Tuesday, July 19, 2011

SOFTBALL: A Reflection, in Seven Innings


Baseball and softball have always been important parts of my life. I grew up playing catch with my dad and my mom, and all summer long my older brother John (a good hitting lefty and an above-average fielder) and I would ride our bikes to a nearby field where anywhere from four to twenty kids would play baseball until it was too dark to see the ball. In high school my temple’s NFTY group had no softball team, so I also joined the local BBYO to play softball with the AZA team. I played intramural softball with John during the one semester we were at college together, and I have been playing softball – and occasionally helping coach little league – ever since.


A few years ago, Jon Cohan pitched the idea of starting a TBS Brotherhood softball team. He gathered a group of interested players, found a league for us to play in, and undertook the thankless task of organizing us into a softball team. Not very easy, given the unruly, opinionated, and vocal group of players – myself included - who joined the team. The diversity in age, athletic ability, softball experience, and temperament was extraordinary, but that first season we managed to practice once or twice without suffering too many injuries, field a team each week without forfeiting, and have a lot of fun while getting to know each other. Within a couple of years, the roster grew to more than 25 players, and when it became apparent that those of us hitting 22nd or 23rd in the order risked going an entire season with only one at-bat per game, the team was divided into two.


Softball is played with 10 fielders, and between 12 and 14 players usually show up for our games. It’s not so few that we lack variety of skills and personalities, but not so many that we lose our close connections with each teammate: it is a good size. It takes 10 to form a minyan – wasn't there something about Abraham trying to field a 10-man team of innocents so Sodom could be saved (Genesis 18:32) - and Moses sent 12 tribal leaders to scout the home team when the Israelites first approached the Promised Land (Numbers 13:2). Groups of this size are common: most juries have 12 members, and the basic fighting unit of many armies is the squad, usually consisting of 10 to 12 soldiers. It has been suggested that 12 “was a natural size for a hunting party of the Stone Age, and that men were predisposed to feel comfortable in a group of about that size” (Neal Stephenson, Anathem, Harper (2009), p. 346). Literary examples include Tolkien’s 9-member Fellowship, and the 11 courageous pioneers, led by the heroic rabbit Hazel, who went forth from their native land to establish a new home on Watership Down.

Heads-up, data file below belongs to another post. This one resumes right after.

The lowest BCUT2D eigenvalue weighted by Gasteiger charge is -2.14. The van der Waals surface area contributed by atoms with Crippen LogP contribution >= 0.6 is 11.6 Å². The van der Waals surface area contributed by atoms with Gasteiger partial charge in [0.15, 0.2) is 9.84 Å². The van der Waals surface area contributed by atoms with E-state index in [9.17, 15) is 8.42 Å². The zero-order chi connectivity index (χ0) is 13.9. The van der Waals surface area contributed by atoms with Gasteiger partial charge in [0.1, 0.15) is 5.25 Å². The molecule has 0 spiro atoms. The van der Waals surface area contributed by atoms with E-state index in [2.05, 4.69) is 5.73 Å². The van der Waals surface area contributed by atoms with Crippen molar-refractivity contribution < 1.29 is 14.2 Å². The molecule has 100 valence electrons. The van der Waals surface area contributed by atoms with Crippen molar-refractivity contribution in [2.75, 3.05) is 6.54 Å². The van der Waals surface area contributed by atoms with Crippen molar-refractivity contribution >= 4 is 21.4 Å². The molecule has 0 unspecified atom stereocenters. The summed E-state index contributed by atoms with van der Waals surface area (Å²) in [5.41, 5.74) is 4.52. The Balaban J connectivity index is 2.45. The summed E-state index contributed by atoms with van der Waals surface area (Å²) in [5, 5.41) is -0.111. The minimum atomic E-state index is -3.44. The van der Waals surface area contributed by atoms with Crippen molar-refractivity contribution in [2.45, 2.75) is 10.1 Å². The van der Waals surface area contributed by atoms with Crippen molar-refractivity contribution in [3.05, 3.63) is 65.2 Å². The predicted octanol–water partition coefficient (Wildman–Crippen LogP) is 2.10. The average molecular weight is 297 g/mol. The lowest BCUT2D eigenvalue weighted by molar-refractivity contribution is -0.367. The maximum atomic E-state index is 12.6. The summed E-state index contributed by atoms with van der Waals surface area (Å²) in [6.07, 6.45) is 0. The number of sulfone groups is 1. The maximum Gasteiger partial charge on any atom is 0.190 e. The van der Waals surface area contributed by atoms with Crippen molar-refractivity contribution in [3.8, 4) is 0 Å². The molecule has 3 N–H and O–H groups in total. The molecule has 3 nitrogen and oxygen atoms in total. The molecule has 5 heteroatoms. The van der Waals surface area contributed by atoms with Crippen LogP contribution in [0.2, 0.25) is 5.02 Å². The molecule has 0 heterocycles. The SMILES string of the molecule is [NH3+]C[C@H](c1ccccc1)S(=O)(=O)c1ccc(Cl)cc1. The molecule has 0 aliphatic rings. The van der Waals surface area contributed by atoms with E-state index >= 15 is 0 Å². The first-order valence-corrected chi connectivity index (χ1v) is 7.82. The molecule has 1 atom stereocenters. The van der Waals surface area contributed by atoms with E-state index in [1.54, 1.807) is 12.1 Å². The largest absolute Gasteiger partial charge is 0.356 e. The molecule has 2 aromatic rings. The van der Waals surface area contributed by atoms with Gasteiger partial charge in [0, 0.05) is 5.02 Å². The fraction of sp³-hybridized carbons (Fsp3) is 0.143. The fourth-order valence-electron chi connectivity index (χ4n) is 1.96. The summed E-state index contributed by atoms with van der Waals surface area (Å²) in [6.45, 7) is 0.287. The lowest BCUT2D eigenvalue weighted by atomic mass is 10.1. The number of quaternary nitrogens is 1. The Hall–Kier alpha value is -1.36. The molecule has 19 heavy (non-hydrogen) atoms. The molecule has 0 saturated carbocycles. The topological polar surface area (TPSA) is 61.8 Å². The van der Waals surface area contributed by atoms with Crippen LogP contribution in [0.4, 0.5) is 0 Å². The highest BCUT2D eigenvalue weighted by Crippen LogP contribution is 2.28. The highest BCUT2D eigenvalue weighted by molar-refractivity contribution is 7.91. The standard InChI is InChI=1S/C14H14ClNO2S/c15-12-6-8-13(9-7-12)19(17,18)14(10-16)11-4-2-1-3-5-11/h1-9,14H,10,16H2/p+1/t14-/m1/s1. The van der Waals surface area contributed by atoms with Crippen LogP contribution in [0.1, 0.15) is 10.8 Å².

How many connections with classmates, friends and Temple members have I made over my decades of playing softball? Too many to count. When someone asks if I know a lawyer with a particular area of expertise, the first people I think of are my law school softball teammates. Most of the men I know best at Temple are guys I first got to know playing softball. Softball buddies Morris Porter and Richard Atkind were instrumental in setting up our employment assistance program; I have shared terrific music with some teammates; I’ve worked on Temple boards and committees with others; and I have led shiva services at the homes of some of my softball friends after the death of a parent.


Every summer Sunday morning after I graduated from law school, I played in a long-standing pick-up game in Brookline. (A few of the other regulars were Orthodox, and I enjoyed watching their fringes fly as they ran the bases). I stopped playing in that game in the mid-1980s after moving to Needham, but one Sunday morning about 3 or 4 years ago, I decided to see whether the Brookline game was still going. When I arrived at the field, I recognized three or four of the players, and a couple of them saw me and yelled, “Hey, Kenny – we need a second baseman.” Two decades absent, and they welcomed me as if it had been two weeks. Clearly, there is some intangible bond that forms on the softball field. (Or maybe they just really, really needed someone to play second base).